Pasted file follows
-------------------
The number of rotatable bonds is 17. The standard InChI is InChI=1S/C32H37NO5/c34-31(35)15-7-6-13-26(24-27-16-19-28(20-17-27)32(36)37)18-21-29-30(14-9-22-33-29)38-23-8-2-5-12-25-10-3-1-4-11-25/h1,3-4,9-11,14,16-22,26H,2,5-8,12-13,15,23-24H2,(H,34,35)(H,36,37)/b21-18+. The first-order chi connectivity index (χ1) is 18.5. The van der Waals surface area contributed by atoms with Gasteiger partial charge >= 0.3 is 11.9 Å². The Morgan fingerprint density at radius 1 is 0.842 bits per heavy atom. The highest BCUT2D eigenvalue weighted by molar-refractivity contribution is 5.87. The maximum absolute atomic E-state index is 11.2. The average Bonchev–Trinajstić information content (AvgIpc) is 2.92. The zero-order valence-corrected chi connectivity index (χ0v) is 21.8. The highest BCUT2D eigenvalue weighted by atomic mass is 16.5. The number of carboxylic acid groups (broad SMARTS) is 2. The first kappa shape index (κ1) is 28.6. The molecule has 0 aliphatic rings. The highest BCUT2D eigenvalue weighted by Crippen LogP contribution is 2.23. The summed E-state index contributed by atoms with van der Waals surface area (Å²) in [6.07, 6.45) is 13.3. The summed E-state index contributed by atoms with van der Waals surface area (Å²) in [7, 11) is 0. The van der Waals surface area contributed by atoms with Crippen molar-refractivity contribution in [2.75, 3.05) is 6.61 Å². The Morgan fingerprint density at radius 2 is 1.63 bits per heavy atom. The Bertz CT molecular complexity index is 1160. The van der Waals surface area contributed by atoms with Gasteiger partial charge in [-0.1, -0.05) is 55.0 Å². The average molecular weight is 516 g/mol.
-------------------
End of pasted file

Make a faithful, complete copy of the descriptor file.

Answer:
The number of rotatable bonds is 17. The standard InChI is InChI=1S/C32H37NO5/c34-31(35)15-7-6-13-26(24-27-16-19-28(20-17-27)32(36)37)18-21-29-30(14-9-22-33-29)38-23-8-2-5-12-25-10-3-1-4-11-25/h1,3-4,9-11,14,16-22,26H,2,5-8,12-13,15,23-24H2,(H,34,35)(H,36,37)/b21-18+. The first-order chi connectivity index (χ1) is 18.5. The van der Waals surface area contributed by atoms with Gasteiger partial charge >= 0.3 is 11.9 Å². The Morgan fingerprint density at radius 1 is 0.842 bits per heavy atom. The highest BCUT2D eigenvalue weighted by molar-refractivity contribution is 5.87. The maximum absolute atomic E-state index is 11.2. The average Bonchev–Trinajstić information content (AvgIpc) is 2.92. The zero-order valence-corrected chi connectivity index (χ0v) is 21.8. The highest BCUT2D eigenvalue weighted by atomic mass is 16.5. The number of carboxylic acid groups (broad SMARTS) is 2. The first kappa shape index (κ1) is 28.6. The molecule has 0 aliphatic rings. The highest BCUT2D eigenvalue weighted by Crippen LogP contribution is 2.23. The summed E-state index contributed by atoms with van der Waals surface area (Å²) in [6.07, 6.45) is 13.3. The summed E-state index contributed by atoms with van der Waals surface area (Å²) in [7, 11) is 0. The van der Waals surface area contributed by atoms with Crippen molar-refractivity contribution in [2.75, 3.05) is 6.61 Å². The Morgan fingerprint density at radius 2 is 1.63 bits per heavy atom. The Bertz CT molecular complexity index is 1160. The van der Waals surface area contributed by atoms with Gasteiger partial charge in [-0.1, -0.05) is 55.0 Å². The average molecular weight is 516 g/mol.